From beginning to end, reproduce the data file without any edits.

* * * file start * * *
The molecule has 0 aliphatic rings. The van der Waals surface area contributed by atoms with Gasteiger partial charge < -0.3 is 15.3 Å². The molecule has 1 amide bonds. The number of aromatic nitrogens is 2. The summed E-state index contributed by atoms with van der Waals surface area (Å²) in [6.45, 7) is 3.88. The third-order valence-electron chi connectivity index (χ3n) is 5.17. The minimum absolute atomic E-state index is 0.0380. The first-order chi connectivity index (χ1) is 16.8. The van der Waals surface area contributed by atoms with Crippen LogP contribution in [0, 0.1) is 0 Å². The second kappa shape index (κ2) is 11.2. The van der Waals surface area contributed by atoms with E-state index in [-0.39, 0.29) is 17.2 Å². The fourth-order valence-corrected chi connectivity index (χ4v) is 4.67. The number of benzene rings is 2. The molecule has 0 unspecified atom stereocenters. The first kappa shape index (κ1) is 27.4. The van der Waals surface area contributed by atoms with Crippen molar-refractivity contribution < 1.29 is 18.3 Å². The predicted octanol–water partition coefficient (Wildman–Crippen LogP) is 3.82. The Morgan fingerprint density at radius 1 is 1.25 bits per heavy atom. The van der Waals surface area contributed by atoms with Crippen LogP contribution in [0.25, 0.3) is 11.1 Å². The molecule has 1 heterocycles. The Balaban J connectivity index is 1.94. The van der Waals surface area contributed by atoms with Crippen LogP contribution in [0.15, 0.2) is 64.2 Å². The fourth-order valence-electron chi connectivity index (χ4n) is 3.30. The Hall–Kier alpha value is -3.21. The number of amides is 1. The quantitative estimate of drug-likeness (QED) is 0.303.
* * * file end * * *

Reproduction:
The molecule has 0 aliphatic rings. The van der Waals surface area contributed by atoms with Gasteiger partial charge < -0.3 is 15.3 Å². The molecule has 1 amide bonds. The number of aromatic nitrogens is 2. The summed E-state index contributed by atoms with van der Waals surface area (Å²) in [6.45, 7) is 3.88. The third-order valence-electron chi connectivity index (χ3n) is 5.17. The minimum absolute atomic E-state index is 0.0380. The first-order chi connectivity index (χ1) is 16.8. The van der Waals surface area contributed by atoms with Crippen LogP contribution in [0, 0.1) is 0 Å². The second kappa shape index (κ2) is 11.2. The van der Waals surface area contributed by atoms with E-state index in [-0.39, 0.29) is 17.2 Å². The fourth-order valence-corrected chi connectivity index (χ4v) is 4.67. The number of benzene rings is 2. The molecule has 0 unspecified atom stereocenters. The first kappa shape index (κ1) is 27.4. The van der Waals surface area contributed by atoms with Crippen molar-refractivity contribution < 1.29 is 18.3 Å². The predicted octanol–water partition coefficient (Wildman–Crippen LogP) is 3.82. The Morgan fingerprint density at radius 1 is 1.25 bits per heavy atom. The van der Waals surface area contributed by atoms with Crippen LogP contribution in [0.25, 0.3) is 11.1 Å². The molecule has 1 heterocycles. The Balaban J connectivity index is 1.94. The van der Waals surface area contributed by atoms with Crippen LogP contribution in [0.15, 0.2) is 64.2 Å². The fourth-order valence-electron chi connectivity index (χ4n) is 3.30. The Hall–Kier alpha value is -3.21. The number of amides is 1. The quantitative estimate of drug-likeness (QED) is 0.303.